• George Springer went 1-for-3 yesterday versus the White Sox. The Astros' prospect hasn't been setting the world on fire since he got called up, but he's slowly finding his groove and has been productive, collecting RBI in four of his last five games. Springer may not be doing much in the speed department, and with 46 strikeouts in 29 games, he's leaving the batter's box quite a lot without even putting the ball in play. Still, his upside is truly massive; remember that this is a guy who between double- and triple-A last season produced 37 home runs and 45 steals. And despite the pitfalls in his game, he still warrants being rostered in all leagues.

• Billy Butler had a great game on Sunday, going 3-for-4 with two runs and an RBI. Normally, it wouldn't be news for Butler to have a great game, but he's been mired in a season-long slump, hitting only .240 with just one home run and 16 RBI despite being an everyday player. Butler, much like Alfonso Soriano, profiles as a player who tends to get off to slow starts, only to go on blistering runs in the summer, and because of that, he still has some value in mixed leagues. However, that speculative upside is the only positive to owning him right now, as he's deficient in every single category among first basemen. He's a player you'll be glad to own when he inevitably goes on a random rampage, but outside of such a microburst, you can completely justifying not owning him at this point.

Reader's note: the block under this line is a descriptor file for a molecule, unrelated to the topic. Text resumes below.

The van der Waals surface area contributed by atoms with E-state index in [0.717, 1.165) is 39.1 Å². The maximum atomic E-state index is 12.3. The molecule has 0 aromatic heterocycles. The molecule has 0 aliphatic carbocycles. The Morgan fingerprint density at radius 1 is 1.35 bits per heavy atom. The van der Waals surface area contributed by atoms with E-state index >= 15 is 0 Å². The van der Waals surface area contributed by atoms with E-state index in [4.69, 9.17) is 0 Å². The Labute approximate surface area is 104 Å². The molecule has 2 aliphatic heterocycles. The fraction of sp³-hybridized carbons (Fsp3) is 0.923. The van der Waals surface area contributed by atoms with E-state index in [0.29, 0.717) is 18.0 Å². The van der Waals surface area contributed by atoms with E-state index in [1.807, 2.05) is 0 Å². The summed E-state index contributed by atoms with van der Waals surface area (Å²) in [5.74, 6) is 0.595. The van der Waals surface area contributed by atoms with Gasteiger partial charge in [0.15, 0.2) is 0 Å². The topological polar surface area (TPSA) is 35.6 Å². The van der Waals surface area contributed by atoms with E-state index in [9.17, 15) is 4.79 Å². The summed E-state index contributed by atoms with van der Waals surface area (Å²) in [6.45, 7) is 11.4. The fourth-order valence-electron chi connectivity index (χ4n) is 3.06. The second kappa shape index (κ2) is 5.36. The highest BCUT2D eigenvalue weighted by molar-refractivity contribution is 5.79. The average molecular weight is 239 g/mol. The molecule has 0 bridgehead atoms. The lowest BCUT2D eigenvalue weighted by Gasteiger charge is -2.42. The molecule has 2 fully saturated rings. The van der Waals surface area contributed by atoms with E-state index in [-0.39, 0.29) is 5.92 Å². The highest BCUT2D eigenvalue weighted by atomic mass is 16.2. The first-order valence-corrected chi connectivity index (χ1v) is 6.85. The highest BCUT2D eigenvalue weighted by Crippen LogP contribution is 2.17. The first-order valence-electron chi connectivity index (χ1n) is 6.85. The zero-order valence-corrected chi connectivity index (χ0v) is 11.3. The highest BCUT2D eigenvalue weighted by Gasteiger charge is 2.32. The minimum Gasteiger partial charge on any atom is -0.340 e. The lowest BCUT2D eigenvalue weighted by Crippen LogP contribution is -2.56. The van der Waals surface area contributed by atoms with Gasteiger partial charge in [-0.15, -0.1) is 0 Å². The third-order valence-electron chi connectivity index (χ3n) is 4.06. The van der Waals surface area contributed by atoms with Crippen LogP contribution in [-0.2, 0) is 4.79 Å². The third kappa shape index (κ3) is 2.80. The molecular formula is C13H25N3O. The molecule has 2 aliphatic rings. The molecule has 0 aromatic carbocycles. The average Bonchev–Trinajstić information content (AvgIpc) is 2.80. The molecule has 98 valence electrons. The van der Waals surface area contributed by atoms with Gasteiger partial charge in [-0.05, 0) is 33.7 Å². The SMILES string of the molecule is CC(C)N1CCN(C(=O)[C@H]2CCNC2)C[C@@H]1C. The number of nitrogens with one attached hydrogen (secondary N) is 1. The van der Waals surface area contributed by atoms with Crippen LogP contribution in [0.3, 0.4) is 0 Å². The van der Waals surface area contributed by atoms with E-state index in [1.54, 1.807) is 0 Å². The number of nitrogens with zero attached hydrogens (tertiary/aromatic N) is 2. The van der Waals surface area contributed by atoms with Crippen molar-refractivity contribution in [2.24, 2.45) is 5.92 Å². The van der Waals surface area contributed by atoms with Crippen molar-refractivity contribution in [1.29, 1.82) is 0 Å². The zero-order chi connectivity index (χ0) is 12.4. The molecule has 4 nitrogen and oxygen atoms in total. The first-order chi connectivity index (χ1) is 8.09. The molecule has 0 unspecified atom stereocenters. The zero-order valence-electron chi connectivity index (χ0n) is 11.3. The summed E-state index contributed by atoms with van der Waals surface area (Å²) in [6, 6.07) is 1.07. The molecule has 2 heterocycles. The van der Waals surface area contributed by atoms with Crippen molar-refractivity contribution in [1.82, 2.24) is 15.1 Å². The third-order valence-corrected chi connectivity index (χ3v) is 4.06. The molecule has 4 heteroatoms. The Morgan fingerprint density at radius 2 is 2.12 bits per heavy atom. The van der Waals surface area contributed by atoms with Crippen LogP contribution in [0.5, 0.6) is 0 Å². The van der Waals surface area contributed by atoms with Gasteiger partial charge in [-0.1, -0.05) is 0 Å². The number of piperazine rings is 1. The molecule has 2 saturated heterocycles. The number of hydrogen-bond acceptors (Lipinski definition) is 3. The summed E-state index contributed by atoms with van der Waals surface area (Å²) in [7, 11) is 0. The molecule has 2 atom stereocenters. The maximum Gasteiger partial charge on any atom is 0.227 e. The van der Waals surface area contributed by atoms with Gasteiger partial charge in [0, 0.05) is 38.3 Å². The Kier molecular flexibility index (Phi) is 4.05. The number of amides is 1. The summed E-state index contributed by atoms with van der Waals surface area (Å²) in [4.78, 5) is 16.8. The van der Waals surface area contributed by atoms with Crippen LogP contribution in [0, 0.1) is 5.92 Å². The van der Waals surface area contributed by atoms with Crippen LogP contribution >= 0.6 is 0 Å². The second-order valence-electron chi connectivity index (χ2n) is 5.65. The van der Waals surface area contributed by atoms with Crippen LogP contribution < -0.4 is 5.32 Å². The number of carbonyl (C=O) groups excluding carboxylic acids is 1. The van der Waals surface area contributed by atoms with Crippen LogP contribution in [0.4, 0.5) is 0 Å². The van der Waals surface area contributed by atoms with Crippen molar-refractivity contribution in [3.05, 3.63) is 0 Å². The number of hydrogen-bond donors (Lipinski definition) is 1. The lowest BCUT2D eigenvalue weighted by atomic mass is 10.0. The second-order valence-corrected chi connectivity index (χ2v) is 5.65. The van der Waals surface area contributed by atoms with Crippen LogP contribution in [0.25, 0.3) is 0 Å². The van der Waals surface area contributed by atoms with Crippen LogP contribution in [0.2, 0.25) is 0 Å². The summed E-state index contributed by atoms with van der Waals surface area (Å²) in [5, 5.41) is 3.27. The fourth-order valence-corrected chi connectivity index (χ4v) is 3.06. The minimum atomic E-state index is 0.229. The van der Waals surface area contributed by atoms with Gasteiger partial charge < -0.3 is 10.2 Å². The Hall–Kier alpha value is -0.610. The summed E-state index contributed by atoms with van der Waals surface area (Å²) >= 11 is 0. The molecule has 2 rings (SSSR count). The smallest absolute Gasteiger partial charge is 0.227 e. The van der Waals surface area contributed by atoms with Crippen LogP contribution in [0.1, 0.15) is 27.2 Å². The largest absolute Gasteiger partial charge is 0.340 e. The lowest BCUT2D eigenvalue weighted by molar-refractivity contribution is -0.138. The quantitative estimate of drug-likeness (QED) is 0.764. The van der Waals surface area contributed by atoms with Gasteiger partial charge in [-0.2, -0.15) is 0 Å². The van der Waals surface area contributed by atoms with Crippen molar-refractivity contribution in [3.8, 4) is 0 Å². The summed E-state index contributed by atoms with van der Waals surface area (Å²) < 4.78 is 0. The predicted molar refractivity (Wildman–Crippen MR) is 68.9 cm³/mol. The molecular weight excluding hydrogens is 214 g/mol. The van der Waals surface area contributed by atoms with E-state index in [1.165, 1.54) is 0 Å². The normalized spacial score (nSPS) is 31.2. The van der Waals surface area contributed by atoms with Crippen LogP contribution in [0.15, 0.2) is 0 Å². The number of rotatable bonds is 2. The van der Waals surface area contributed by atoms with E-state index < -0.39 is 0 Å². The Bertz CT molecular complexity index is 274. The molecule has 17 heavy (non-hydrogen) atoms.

• LaTroy Hawkins blew a save on Sunday -- the first of the season for the Rockies' 41-year-old closer. Hawkins has been more stable than a lot of people expected him to be (myself included), but we're finally starting to see some tearing at his seams, as he's given up four runs in his last five outings and has seen his ERA balloon to 4.11. At the moment, he's in no danger of losing his job, but given his advanced age and less-than-astounding track record, Hawkins' owners might want to pick up Rex Brothers as a handicap -- at least until Hawkins rights the ship.

• Following his recent relapses, Jim Johnson was used in the sixth inning yesterday and couldn't even get through it, after allowing three walks. Johnson's numbers are beyond horrible this year: a 7.00 ERA and a 2.06 WHIP; yes, Johnson is literally putting two men on base for every three outs he records. It's hard to say who's closing games for the A's these days between Sean Doolittle and Luke Gregerson, but we can be absolutely certain that Johnson isn't in the discussion -- at this point, it's nearly impossible to justify rostering him in fantasy leagues.

• Kole Calhoun could be activated from the disabled list as soon as tomorrow. The 26-year-old outfielder was off to a solid start, collecting 12 runs, three homers and six RBI in his first 60 at-bats, before a bum ankle forced him to the sideline. Calhoun is likely to return to the leadoff spot in the Angels lineup, where he'll be hitting ahead of Mike Trout, Albert Pujols and eventually Josh Hamilton. He has a chance to be a stalwart run producer and is worthy of being picked up in any mixed leagues where he was dropped.